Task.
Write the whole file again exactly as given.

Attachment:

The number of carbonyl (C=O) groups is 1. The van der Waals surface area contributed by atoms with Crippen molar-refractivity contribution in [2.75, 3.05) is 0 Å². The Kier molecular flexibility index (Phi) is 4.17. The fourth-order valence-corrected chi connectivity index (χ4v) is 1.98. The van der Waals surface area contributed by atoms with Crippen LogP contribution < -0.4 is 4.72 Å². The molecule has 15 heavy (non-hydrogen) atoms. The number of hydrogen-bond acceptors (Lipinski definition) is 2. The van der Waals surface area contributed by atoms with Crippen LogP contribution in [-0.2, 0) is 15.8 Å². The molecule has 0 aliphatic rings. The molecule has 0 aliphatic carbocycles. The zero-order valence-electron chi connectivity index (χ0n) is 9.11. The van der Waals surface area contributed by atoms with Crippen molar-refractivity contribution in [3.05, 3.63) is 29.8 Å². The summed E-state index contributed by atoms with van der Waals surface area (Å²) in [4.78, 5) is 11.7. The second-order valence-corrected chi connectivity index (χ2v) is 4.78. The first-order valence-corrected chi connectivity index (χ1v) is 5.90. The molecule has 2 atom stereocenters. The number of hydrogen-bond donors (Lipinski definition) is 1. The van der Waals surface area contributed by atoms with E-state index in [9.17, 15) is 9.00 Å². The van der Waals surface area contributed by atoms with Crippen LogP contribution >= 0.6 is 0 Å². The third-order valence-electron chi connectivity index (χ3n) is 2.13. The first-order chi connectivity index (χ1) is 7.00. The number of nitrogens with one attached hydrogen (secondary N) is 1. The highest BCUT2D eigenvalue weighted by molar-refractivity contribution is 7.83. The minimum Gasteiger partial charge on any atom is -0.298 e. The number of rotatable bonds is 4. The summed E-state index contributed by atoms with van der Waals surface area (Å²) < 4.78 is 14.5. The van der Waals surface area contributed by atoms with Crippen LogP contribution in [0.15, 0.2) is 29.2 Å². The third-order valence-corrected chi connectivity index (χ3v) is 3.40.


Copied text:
The number of carbonyl (C=O) groups is 1. The van der Waals surface area contributed by atoms with Crippen molar-refractivity contribution in [2.75, 3.05) is 0 Å². The Kier molecular flexibility index (Phi) is 4.17. The fourth-order valence-corrected chi connectivity index (χ4v) is 1.98. The van der Waals surface area contributed by atoms with Crippen LogP contribution < -0.4 is 4.72 Å². The molecule has 15 heavy (non-hydrogen) atoms. The number of hydrogen-bond acceptors (Lipinski definition) is 2. The van der Waals surface area contributed by atoms with Crippen LogP contribution in [-0.2, 0) is 15.8 Å². The molecule has 0 aliphatic rings. The molecule has 0 aliphatic carbocycles. The zero-order valence-electron chi connectivity index (χ0n) is 9.11. The van der Waals surface area contributed by atoms with Crippen molar-refractivity contribution in [3.05, 3.63) is 29.8 Å². The summed E-state index contributed by atoms with van der Waals surface area (Å²) in [4.78, 5) is 11.7. The second-order valence-corrected chi connectivity index (χ2v) is 4.78. The first-order valence-corrected chi connectivity index (χ1v) is 5.90. The molecule has 2 atom stereocenters. The number of hydrogen-bond donors (Lipinski definition) is 1. The van der Waals surface area contributed by atoms with E-state index in [9.17, 15) is 9.00 Å². The van der Waals surface area contributed by atoms with Crippen LogP contribution >= 0.6 is 0 Å². The third-order valence-electron chi connectivity index (χ3n) is 2.13. The first-order chi connectivity index (χ1) is 7.00. The number of nitrogens with one attached hydrogen (secondary N) is 1. The highest BCUT2D eigenvalue weighted by molar-refractivity contribution is 7.83. The minimum Gasteiger partial charge on any atom is -0.298 e. The number of rotatable bonds is 4. The summed E-state index contributed by atoms with van der Waals surface area (Å²) < 4.78 is 14.5. The van der Waals surface area contributed by atoms with Crippen LogP contribution in [0.15, 0.2) is 29.2 Å². The third-order valence-corrected chi connectivity index (χ3v) is 3.40.